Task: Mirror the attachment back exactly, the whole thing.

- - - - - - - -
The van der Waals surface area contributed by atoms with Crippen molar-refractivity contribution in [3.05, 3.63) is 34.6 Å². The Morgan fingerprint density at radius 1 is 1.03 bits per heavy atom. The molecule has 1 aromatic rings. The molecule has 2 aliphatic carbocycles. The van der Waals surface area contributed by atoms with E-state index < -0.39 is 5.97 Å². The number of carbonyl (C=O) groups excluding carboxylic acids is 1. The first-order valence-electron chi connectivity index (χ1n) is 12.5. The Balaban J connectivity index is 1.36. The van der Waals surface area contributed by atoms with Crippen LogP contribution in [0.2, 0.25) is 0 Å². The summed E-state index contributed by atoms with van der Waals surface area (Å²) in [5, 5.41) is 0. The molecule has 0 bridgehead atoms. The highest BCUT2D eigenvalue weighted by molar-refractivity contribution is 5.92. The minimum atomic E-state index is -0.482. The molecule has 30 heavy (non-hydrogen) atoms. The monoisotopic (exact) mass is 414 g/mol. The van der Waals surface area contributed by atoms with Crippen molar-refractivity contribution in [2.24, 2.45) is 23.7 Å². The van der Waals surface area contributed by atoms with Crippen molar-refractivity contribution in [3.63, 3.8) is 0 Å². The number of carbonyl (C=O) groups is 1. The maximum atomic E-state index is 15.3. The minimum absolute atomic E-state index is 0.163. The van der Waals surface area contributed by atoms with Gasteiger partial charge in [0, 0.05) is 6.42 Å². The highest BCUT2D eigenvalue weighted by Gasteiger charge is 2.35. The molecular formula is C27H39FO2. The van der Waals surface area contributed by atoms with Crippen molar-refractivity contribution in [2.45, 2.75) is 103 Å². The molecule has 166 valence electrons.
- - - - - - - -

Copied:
The van der Waals surface area contributed by atoms with Crippen molar-refractivity contribution in [3.05, 3.63) is 34.6 Å². The Morgan fingerprint density at radius 1 is 1.03 bits per heavy atom. The molecule has 1 aromatic rings. The molecule has 2 aliphatic carbocycles. The van der Waals surface area contributed by atoms with E-state index < -0.39 is 5.97 Å². The number of carbonyl (C=O) groups excluding carboxylic acids is 1. The first-order valence-electron chi connectivity index (χ1n) is 12.5. The Balaban J connectivity index is 1.36. The van der Waals surface area contributed by atoms with Crippen LogP contribution in [0.2, 0.25) is 0 Å². The summed E-state index contributed by atoms with van der Waals surface area (Å²) in [5, 5.41) is 0. The molecule has 0 bridgehead atoms. The highest BCUT2D eigenvalue weighted by molar-refractivity contribution is 5.92. The minimum atomic E-state index is -0.482. The molecule has 30 heavy (non-hydrogen) atoms. The monoisotopic (exact) mass is 414 g/mol. The van der Waals surface area contributed by atoms with Crippen molar-refractivity contribution in [2.24, 2.45) is 23.7 Å². The van der Waals surface area contributed by atoms with Crippen molar-refractivity contribution in [3.63, 3.8) is 0 Å². The number of carbonyl (C=O) groups is 1. The maximum atomic E-state index is 15.3. The minimum absolute atomic E-state index is 0.163. The van der Waals surface area contributed by atoms with Gasteiger partial charge in [0, 0.05) is 6.42 Å². The highest BCUT2D eigenvalue weighted by Gasteiger charge is 2.35. The molecular formula is C27H39FO2. The van der Waals surface area contributed by atoms with Crippen molar-refractivity contribution in [2.45, 2.75) is 103 Å². The molecule has 166 valence electrons.